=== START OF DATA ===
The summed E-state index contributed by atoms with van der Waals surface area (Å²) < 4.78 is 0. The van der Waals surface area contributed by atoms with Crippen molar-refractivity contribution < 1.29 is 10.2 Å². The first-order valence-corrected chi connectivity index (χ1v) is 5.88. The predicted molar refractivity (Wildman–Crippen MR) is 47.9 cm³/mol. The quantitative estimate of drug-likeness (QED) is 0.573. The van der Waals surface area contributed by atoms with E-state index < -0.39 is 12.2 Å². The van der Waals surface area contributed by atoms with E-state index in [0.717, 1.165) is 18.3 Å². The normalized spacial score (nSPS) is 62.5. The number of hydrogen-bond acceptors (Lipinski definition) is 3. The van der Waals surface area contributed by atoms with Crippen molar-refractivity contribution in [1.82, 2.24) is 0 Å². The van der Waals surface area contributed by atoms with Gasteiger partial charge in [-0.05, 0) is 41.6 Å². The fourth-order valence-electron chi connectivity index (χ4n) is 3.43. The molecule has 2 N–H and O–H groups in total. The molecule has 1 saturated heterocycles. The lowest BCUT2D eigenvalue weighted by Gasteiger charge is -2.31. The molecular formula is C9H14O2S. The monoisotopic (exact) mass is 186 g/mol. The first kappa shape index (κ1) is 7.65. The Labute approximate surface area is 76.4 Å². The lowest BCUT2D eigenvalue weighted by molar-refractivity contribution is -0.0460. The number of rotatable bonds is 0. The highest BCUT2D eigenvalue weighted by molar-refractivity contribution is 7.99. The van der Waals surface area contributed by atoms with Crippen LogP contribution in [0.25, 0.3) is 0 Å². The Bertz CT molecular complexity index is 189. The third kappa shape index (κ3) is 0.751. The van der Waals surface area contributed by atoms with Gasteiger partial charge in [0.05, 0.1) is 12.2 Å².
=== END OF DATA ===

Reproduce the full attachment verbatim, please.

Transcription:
The summed E-state index contributed by atoms with van der Waals surface area (Å²) < 4.78 is 0. The van der Waals surface area contributed by atoms with Crippen molar-refractivity contribution < 1.29 is 10.2 Å². The first-order valence-corrected chi connectivity index (χ1v) is 5.88. The predicted molar refractivity (Wildman–Crippen MR) is 47.9 cm³/mol. The quantitative estimate of drug-likeness (QED) is 0.573. The van der Waals surface area contributed by atoms with E-state index < -0.39 is 12.2 Å². The van der Waals surface area contributed by atoms with E-state index in [0.717, 1.165) is 18.3 Å². The normalized spacial score (nSPS) is 62.5. The number of hydrogen-bond acceptors (Lipinski definition) is 3. The van der Waals surface area contributed by atoms with Crippen molar-refractivity contribution in [1.82, 2.24) is 0 Å². The van der Waals surface area contributed by atoms with Gasteiger partial charge in [-0.05, 0) is 41.6 Å². The fourth-order valence-electron chi connectivity index (χ4n) is 3.43. The molecule has 2 N–H and O–H groups in total. The molecule has 1 saturated heterocycles. The lowest BCUT2D eigenvalue weighted by Gasteiger charge is -2.31. The molecular formula is C9H14O2S. The monoisotopic (exact) mass is 186 g/mol. The first kappa shape index (κ1) is 7.65. The Labute approximate surface area is 76.4 Å². The lowest BCUT2D eigenvalue weighted by molar-refractivity contribution is -0.0460. The number of rotatable bonds is 0. The highest BCUT2D eigenvalue weighted by molar-refractivity contribution is 7.99. The van der Waals surface area contributed by atoms with Crippen LogP contribution in [0.25, 0.3) is 0 Å². The Bertz CT molecular complexity index is 189. The third kappa shape index (κ3) is 0.751. The van der Waals surface area contributed by atoms with Gasteiger partial charge in [0.05, 0.1) is 12.2 Å².